# Lamé parameters

In continuum mechanics, the Lamé parameters (also called the Lamé coefficients, Lamé constants or Lamé moduli) are two material-dependent quantities denoted by λ and μ that arise in strain-stress relationships. In general, λ and μ are individually referred to as Lamé's first parameter and Lamé's second parameter, respectively. Other names are sometimes employed for one or both parameters, depending on context. For example, the parameter μ is referred to in fluid dynamics as the dynamic viscosity of a fluid(not the same units); whereas in the context of elasticity, μ is called the shear modulus,:p.333 and is sometimes denoted by G instead of μ. Typically the notation G is seen paired with the use of Young's modulus, and the notation μ is paired with the use of λ.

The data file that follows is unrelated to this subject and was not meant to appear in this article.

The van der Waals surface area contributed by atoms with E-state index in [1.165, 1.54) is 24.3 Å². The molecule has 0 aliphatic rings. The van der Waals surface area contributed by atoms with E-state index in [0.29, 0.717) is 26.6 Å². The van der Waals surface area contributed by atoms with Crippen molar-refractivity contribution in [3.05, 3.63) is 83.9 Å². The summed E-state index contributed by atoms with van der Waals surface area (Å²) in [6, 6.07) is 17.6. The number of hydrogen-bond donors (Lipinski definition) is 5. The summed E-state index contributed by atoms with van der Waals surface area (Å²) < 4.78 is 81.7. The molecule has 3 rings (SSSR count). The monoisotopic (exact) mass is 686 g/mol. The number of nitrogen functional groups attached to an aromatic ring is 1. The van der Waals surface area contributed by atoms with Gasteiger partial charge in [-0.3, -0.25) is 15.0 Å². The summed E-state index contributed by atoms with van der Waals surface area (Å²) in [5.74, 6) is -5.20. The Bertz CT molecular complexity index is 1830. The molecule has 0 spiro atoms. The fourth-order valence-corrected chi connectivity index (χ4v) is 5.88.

In homogeneous and isotropic materials, these define Hooke's law in 3D,

${\boldsymbol {\sigma }}=2\mu {\boldsymbol {\varepsilon }}+\lambda \;\mathrm {tr} ({\boldsymbol {\varepsilon }})I,$ where σ is the stress, ε the strain tensor, I the identity matrix and tr the trace function. Hooke's law may be written in terms of tensor components using index notation as

$\sigma _{ij}=2\mu E_{ij}+\lambda \delta _{ij}E_{kk},$ where σij is the stress tensor, Eij the strain tensor, and δij the Kronecker delta.

The two parameters together constitute a parameterization of the elastic moduli for homogeneous isotropic media, popular in mathematical literature, and are thus related to the other elastic moduli; for instance, the bulk modulus can be expressed as K = λ + 2/3μ.

Although the shear modulus, μ, must be positive, the Lamé's first parameter, λ, can be negative, in principle; however, for most materials it is also positive.

The parameters are named after Gabriel Lamé. They have the same dimension as stress and are usually given in the pressure unit [Pa].